Bayesian Modelling of Functional Whole Brain Connectivity

Publication: ResearchPh.D. thesis – Annual report year: 2017

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This thesis deals with parcellation of whole-brain functional magnetic resonance imaging (fMRI) using Bayesian inference with mixture models tailored to the fMRI data. In the three included papers and manuscripts, we analyze two different approaches to modeling fMRI signal; either we accept the prevalent strategy of standardizing of fMRI time series and model data using directional statistics or we model the variability in the signal across the brain and across multiple subjects. In either case, we use Bayesian nonparametric modeling to automatically learn from the fMRI data the number of funcional units, i.e. parcels. We benchmark the proposed mixture models against state of the art methods of brain parcellation, both probabilistic and non-probabilistic.

The time series of each voxel are most often standardized using z-scoring which projects the time series data onto a hypersphere. This underlying manifold is often ignored and the data is modeled using Gaussian distributions. In one contribution, we show that using a mixture model based on the directional distribution, the von Mises-Fisher distribution, increase the reliability of inferred parcellations.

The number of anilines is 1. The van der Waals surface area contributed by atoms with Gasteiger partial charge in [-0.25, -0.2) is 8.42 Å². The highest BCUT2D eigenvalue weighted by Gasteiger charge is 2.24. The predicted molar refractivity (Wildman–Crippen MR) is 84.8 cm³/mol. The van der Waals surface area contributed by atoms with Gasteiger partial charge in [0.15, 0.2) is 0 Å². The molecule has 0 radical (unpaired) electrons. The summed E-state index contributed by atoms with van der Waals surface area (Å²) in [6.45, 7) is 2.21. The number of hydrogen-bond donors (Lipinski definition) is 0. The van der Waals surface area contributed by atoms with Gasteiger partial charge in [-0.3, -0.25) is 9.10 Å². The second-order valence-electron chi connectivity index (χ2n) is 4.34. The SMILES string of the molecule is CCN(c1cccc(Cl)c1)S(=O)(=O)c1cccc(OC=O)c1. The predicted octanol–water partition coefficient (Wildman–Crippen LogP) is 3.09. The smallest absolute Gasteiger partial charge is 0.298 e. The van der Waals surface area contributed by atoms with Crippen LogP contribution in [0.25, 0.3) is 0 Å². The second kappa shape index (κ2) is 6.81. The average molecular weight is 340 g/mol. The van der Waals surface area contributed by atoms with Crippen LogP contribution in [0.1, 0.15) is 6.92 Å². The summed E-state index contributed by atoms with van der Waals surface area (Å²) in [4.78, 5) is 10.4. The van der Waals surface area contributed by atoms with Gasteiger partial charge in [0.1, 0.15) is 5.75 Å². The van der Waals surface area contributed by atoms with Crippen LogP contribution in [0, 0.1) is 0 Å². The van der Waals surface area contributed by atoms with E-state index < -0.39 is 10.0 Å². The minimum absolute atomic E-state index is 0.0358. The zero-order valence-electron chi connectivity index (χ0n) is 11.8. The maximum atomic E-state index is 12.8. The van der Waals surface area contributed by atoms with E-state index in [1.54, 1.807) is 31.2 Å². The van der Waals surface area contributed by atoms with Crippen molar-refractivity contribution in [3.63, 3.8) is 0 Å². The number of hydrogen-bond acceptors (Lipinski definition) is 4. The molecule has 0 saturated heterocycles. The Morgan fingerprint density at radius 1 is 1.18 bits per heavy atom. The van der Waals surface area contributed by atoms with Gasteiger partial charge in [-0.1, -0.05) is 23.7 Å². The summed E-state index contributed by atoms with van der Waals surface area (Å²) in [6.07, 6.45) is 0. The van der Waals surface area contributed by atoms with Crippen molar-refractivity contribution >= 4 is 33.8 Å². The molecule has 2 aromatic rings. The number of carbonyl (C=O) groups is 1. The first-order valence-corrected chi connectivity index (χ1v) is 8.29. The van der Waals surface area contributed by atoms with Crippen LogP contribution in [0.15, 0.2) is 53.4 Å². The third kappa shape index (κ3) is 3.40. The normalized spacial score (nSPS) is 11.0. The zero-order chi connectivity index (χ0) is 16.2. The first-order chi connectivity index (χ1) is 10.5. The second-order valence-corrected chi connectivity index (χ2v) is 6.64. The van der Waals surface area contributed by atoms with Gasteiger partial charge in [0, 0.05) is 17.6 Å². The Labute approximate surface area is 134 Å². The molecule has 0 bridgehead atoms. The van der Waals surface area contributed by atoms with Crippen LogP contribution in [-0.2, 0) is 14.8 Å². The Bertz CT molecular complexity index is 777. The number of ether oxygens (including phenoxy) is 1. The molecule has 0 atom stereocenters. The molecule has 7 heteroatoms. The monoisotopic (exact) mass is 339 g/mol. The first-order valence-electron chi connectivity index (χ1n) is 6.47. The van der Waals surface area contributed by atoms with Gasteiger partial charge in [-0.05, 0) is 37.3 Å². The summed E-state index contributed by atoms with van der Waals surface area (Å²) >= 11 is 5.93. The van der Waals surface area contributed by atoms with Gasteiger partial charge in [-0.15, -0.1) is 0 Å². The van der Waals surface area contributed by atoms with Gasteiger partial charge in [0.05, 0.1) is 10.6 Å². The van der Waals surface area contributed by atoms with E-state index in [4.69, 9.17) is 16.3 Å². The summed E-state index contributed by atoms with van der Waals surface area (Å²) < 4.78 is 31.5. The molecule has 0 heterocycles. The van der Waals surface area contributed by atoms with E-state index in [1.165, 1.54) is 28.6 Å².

We develop a mixture model for modeling time-series using a Gaussian Process as a prior that is informed of the temporal dynamics of the data expected from the blood oxygenation level dependent (BOLD) signal. In two contributions, we explore the potential of this modeling framework. In the first, we show that this mixture model can delineate regions of task activation that can then be identified unsupervised. This forms a promising framework for unsupervised identification of task activated when the task design is unknown. In the final contribution, we evaluate the performance of the mixture model on the problem of clustering whole-brain fMRI. Based on both simulations on synthetic data and analysis of two fMRI datasets, we show that the model provides improved reliability of clustering compared to traditional clustering methods. Furthermore, the inferred parcellations provide the foundation for a method for increasing the reliability and sensitivity in analyses of task activation and for determining the networks of functionally connectivity in fMRI.

The proposed mixture models form promising tools for brain parcellation and we hope the methods can provide a nudge towards using probabilistic models for fMRI parcellation.
Original languageEnglish
Place of PublicationKgs. Lyngby
PublisherTechnical University of Denmark (DTU)
Number of pages149
StateSubmitted - 2017
SeriesDTU Compute PHD-2017
Number445
ISSN0909-3192
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